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At the Women of Twitch panel at PAX West 2017, three established broadcasters TheMavShow, SinfullyRiddling, and AnneMunition spoke on the struggles of being women on Twitch, how to overcome harassment and negative stereotypes, how to respect unique types of content from women, and how the community can improve the atmosphere for all streamers, regardless of their gender.

5% of the top followed channels on Twitch are women

On this platform, there is a low floor and a high ceiling–although it may seem “easy” to start out as a woman broadcaster due to the oversaturation of males on the platform, it’s also extremely difficult to become widely recognized and successful. This leads to a common misconception that women streamers’ accomplishments are due to their gender and not their hard work.

Women streamers who focus on their sexuality don’t hold other women streamers back or set a bad example

One of the topics that stood out to me was that there are different types of women on Twitch making different content, and they appeal to different audiences. There’s an audience for everything, and different types of content doesn’t take away or “steal viewers” from other broadcasters. As women streamers, it’s important to focus on this and encourage and respect other female streamers, because the culture should start with how we treat each other. We should set an example for others on how to respect women who focus on different content, not put them down.

“You can simply ignore content [on Twitch] that you don’t like rather than spamming hatred. I don’t see the point in the wasted negative energy.” – Meg (SinfullyRiddling)

People shouldn’t censor themselves or be someone different than they want to be to appeal to an audience or combat a misconception of your content. If you view Twitch streams as different channels in a similar way as TV, it makes sense to expect unique content from each person instead of the same thing across the board.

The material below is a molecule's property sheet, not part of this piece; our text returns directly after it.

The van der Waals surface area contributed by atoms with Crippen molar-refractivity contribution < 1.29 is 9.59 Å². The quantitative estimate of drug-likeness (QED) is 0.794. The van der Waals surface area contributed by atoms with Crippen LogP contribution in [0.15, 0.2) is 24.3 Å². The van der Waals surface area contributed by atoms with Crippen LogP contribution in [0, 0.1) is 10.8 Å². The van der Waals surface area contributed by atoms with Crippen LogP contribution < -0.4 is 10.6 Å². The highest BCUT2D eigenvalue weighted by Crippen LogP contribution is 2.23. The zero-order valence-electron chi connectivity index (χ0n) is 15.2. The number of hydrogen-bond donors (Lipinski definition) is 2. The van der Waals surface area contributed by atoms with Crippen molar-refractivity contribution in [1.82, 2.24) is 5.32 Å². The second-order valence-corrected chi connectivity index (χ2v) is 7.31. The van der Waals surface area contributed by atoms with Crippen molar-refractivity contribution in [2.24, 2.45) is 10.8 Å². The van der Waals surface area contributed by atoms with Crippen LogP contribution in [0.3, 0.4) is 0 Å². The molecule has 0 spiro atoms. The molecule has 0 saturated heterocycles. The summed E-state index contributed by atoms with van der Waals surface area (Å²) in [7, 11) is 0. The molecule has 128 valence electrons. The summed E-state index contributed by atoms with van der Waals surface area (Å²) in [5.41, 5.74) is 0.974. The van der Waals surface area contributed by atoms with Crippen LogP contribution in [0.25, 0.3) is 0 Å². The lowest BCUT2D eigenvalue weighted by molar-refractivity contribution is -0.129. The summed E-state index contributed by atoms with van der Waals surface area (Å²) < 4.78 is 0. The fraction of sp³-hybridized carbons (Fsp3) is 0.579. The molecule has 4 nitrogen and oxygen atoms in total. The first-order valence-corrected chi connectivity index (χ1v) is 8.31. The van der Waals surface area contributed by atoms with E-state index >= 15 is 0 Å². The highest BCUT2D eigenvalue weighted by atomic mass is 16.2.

“You can be whatever you want [on Twitch].” – Mav

How do new streamers combat harassment?

A great way to start your stream off to not tolerate toxicity is to set strict rules. It’s easier to make the rules less strict than make them more strict. Create a support group of moderators in your community to understand your expectations during the stream and help enforce them. Do not tolerate harassment in your stream for the viewer count. If you don’t like someone, get rid of them. Quality, not quantity! Having mods that help you enforce the rules helps set the pretense of respect makes a big difference. Twitch has the tools and ability to build a positive place.

Make it abnormal, even in men’s channels, to be disrespectful towards women. You are setting an example to your viewers based on how you act toward women and minorities.

Leaning on each other

The most overwhelming sense of community I got at the panel was during the Q&A. As more women stood up to ask questions about starting out as a streamer, I realized that it’s increasingly difficult to find the support and get the questions answered that are hard to overcome as a new or established broadcaster on Twitch. In the future, I’d love to see more of a formal community for women of Twitch to ask for help, get support, and even recruit moderators for their chat.

We must curate a community that doesn’t tolerate harassment and toxicity. It’s a social responsibility of Twitch streamers to make it more abnormal to treat women badly.

You can watch the whole panel below, via Anne’s stream.

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